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Fear Of Flying Paperback – 13 Jun 1994

22 customer reviews

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Product details

  • Paperback: 352 pages
  • Publisher: Vintage; New Ed edition (13 Jun. 1994)
  • Language: English
  • ISBN-10: 0749396059
  • ISBN-13: 978-0749396053
  • Product Dimensions: 12.9 x 2.1 x 19.8 cm
  • Average Customer Review: 3.3 out of 5 stars  See all reviews (22 customer reviews)
  • Amazon Bestsellers Rank: 18,425 in Books (See Top 100 in Books)

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Product Description

Review

"Uninhibited, erotic, delicious" (John Updike)

"Furiously good" (Guardian)

"Extraordinary… At once wildly funny and very wise" (Los Angeles Times)

"A picaresque, funny, touching adventure" (New York Review of Books)

"Great humour... energetic, bawdy" (New York Times)

Book Description

The modern classic that changed the way we thought about sex

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Customer Reviews

3.3 out of 5 stars

Most Helpful Customer Reviews

21 of 21 people found the following review helpful By N. DAVIES on 4 Jan. 2009
Format: Paperback
Ths is an outstanding book written by a very liberated woman of the 70s - but while that is nearly 40 years ago it still packs a punch. The sexual content of this book is what it is most famous (or infamous) for with its tales of sexual promiscuity and coarse language that is entirely in keeping with the events it describes. But just as important as this, for me, is the erudition of the writer. She is very well-educated/read and augments the sexual tales of the main character Isadora Wing with copious apposite references to Shakespeare, music, etc. The pace of the book is often thrilling as it describes events so rapidly and intellectually as well as providing insight to the sexually liberated female mind.

I am dubious as to whether the book is largely fictional as the detail and intensity are entirely consistent with being biographical, if not autobiographical. Nevertheless it really is excellent brain food and a potent mix of intellect and sexuality.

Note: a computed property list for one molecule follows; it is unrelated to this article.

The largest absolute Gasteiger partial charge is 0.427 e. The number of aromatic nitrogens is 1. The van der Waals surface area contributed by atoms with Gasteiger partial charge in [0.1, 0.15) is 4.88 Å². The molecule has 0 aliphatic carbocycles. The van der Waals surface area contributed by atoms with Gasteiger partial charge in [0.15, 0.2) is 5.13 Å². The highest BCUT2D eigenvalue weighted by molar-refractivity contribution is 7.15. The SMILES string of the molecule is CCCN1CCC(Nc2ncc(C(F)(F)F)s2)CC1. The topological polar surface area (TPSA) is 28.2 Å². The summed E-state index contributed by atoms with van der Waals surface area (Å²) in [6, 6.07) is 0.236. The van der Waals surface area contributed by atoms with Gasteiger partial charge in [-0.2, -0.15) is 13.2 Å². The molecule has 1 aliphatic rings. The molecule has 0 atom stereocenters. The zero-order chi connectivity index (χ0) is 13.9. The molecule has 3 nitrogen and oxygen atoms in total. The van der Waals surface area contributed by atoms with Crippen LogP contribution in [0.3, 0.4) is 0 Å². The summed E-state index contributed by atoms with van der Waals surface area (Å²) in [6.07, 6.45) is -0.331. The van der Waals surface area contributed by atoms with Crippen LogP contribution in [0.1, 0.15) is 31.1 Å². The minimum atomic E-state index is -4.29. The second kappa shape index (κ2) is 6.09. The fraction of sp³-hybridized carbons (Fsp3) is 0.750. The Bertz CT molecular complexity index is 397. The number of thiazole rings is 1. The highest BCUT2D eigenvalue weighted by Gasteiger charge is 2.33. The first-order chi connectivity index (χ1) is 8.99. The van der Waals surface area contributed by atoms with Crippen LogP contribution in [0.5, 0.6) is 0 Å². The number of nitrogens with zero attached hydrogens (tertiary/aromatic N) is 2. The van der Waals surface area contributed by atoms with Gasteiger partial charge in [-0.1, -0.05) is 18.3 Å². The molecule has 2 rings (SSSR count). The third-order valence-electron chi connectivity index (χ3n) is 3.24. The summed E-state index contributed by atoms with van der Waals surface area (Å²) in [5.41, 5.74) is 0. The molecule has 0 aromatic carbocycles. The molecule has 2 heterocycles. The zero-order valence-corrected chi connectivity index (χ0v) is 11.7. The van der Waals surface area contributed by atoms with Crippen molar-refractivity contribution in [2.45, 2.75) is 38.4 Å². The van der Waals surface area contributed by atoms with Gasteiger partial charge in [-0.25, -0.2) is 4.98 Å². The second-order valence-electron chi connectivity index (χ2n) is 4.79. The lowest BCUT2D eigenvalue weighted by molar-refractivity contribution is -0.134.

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9 of 9 people found the following review helpful By Random Reader on 4 Sept. 2008
Format: Paperback
This book tells one woman's story of searching for freedom, mainly through sexual experience and fantasy. In many ways it is the female equivalent of Philip Roth's "Portnoy's Complaint". Written in the early 1970's I was concerned that the book might be dated, describing a restriction on women no longer relevant, at least in Western society. However, whilst the book certainly isn't shocking in its sexual content 30 years on it is still relevant and insightful. Most importantly it contains far more than the sexual adventures and fantasies of the main character. The relationships of Isadora with her different husbands are subtle and gripping. In particular I found the description of the mental breakdown of the first husband powerfully written. The reflections on what these relationships and others have revealed to her about herself are stimulating. Finally, whilst there is a lot of analysis there is a lot of humour too. I would strongly recommend this book for anyone who likes to reflect on the human condition -some things never date. My favourite thing Isadora learned: "You did not have to apologize for wanting to own your own soul. Your soul belonged to you - for better or for worse. When all was said and done, it was all you had."
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By Clare O'Beara TOP 500 REVIEWER on 11 Jun. 2014